On 4/15/07, Tres Seaver <[EMAIL PROTECTED]> wrote:
Hash: SHA1

Alec Mitchell wrote:
> On 4/15/07, Martin Aspeli <[EMAIL PROTECTED]> wrote:
>> Dieter Maurer wrote:
>>> Alec Mitchell wrote at 2007-4-12 06:59 -0700:
>>>> ...
>>>> ... deprecation of "getToolByName" ...
>>>> which is that there's no practical reason other than
>>>> aesthetics to deprecate getToolByName at this point.
>>> A very good point: let's deprecate deprecations done just for
>>> aethetical reasons :-)
>> Aesthetics were not the original reason for moving down this route, so
>> it's a little unfair to cast it in that light. The main drivers, as I
>> recall, were to encourage API usage that would allow us to move tools
>> out of content space eventually, and to make code depending on CMF tools
>> more consistent with "newer" code which may depend on new utilities (at
>> least in the Plone world, there is a general consensus that we'd rather
>> not have any more content-space tools from now on).
> What is it about getToolByName that implies that tools are in content
> space?  Consistency with "newer" code is an aesthetic concern as far
> as I understand it.

Agreed.  I'm fine with having 'getToolByName' issue a deprecation
warning if the tool can't be found using the component registry, and
therefore the API has to fall back to acquisition to *find* the tool.

That is a different problem than *wrapping* the returned tool to give it
place (for security, for forward compatibility, whatever):  if the tool
implements 'Acquisition.interfaces.IAcquirer', then it *needs* wrapping,
whether that is done via 'getToolByName', 'five.lsm', or some other
voodoo-yet-to-be-written.  Failing to wrap objects that expect to be
wrapped is a major party foul:  in fact, I would class that a
showstopper for any final release of CMF 2.1.

Yes tools need to be wrapped, because to a great extent their purpose
is to allow use of methods from untrusted (ui) code.  I'm not sure
this pattern really maps well on to the use of utilities in Zope 3,
but it's hard to say since Zope 3 doesn't really seem to have the same
concept of untrusted code.  However, there's

Utilities that don't expect to be wrapped had better fall into one of
the following categories:

  - They shouldn't be used by untrusted code at all (i.e,, all their
    methods are declared private).  Such a utilitiy might be registered
    as a "policy hook" for some other framework:  note that it would
    *not* be possibile to *configure* such a utility TTW using "stock"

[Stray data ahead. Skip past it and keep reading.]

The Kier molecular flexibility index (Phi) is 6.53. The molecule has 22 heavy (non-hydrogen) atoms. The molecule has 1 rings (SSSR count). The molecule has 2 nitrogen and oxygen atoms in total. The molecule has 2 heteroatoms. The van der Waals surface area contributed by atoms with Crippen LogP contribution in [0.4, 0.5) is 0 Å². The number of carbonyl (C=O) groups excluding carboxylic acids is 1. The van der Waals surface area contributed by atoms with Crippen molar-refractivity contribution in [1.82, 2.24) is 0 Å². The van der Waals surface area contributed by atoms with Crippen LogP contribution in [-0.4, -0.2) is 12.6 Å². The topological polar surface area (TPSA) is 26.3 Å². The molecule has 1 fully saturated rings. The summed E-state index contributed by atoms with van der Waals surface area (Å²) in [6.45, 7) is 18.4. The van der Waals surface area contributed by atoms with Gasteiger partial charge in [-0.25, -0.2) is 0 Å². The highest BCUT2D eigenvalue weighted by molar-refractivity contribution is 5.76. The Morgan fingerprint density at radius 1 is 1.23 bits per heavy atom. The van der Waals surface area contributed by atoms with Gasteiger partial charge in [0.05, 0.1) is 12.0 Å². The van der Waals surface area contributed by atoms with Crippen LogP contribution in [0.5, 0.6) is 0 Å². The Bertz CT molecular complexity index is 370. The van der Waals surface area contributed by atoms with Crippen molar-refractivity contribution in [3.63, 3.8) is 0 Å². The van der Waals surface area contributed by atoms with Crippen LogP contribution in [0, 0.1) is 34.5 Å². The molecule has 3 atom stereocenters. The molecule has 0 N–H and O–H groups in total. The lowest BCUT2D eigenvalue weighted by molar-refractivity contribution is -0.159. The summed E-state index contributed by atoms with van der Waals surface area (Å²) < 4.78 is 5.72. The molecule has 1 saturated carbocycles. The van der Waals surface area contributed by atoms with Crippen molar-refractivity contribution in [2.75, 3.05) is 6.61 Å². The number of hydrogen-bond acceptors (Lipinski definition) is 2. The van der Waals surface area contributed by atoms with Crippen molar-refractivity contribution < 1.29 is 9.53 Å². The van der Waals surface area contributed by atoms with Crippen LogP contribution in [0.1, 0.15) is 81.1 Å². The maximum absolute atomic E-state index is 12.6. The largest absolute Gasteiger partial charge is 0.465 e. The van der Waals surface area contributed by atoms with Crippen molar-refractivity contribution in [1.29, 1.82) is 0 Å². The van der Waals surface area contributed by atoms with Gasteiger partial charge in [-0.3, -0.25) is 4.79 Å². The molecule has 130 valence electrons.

Zope2 ZMI patterns.

Is there currently a way to access a utility from untrusted code?
Aside from CMF's new getToolByInterfaceName method (which is about
wrapped tools not utilities), there isn't AFAIK.  My impression is
that untrusted code should generally be using methods from views
(which could themselves delegate to utilities), not utilities or
non-view adapters which are currently inaccessible  and insufficiently
protected for untrusted code.

Currently, Five doesn't support security declarations on utilities or
adapters at all (I mean global utilities in this case), and I think
the reason is that utilities are generally accessible only from
trusted code.  I understand that this limitation makes it quite hard
to make use of utilities in the way that tools have traditionally been
used.  To me that's just another reason to consider the introduction
of this tool <=> utility equivalence to have been premature.

It may turn out that we need to wrap utilities generally (including
the global ones), but that's something that would need to happen at a
different level than five.lsm.  Many people have made use of global
utilities in Zope 2 and not missed the acquisition wrapping.  Local
utilities shouldn't be any different.  In the end, if we need wrappers
on the local ones, then we should have wrappers on the global ones
too, and we need a solution that capable of providing wrapping for

  - Or they have no expectation that Zope2 protects them (i.e., all
    their methods are public).  Such utilities would either perform
    their own security checks, *using a passed in context object*,
    or would provide services which did not require any protection.

  - Or some mixture of the two.

Any use of 'security.declareProtected' in the class of the tool mandates
that the tool be given "place" for Zope2 security purposes, even if
nothing else needs wrapping.

Trying to come up with an "elegant" way to avoid the necessity of
wrapping is silly at this point:  it isn't even "better" to try to make
Zope3-style wrapping (the ILocation stuff) equivalent, because we will
have to support implementations which don't know or care about Zope3

For content objects this is probably of dubious utility, because, as
you say, there will always be implementations around which don't
understand or expect the Zope 3 patterns.  Other components like
views, adapters, and utilities (none of which generally provide
ILocation) would only be accessed from non-legacy code so this concern
doesn't really apply.   However, the conversion of tools into
"utilities" breaks that assumption.

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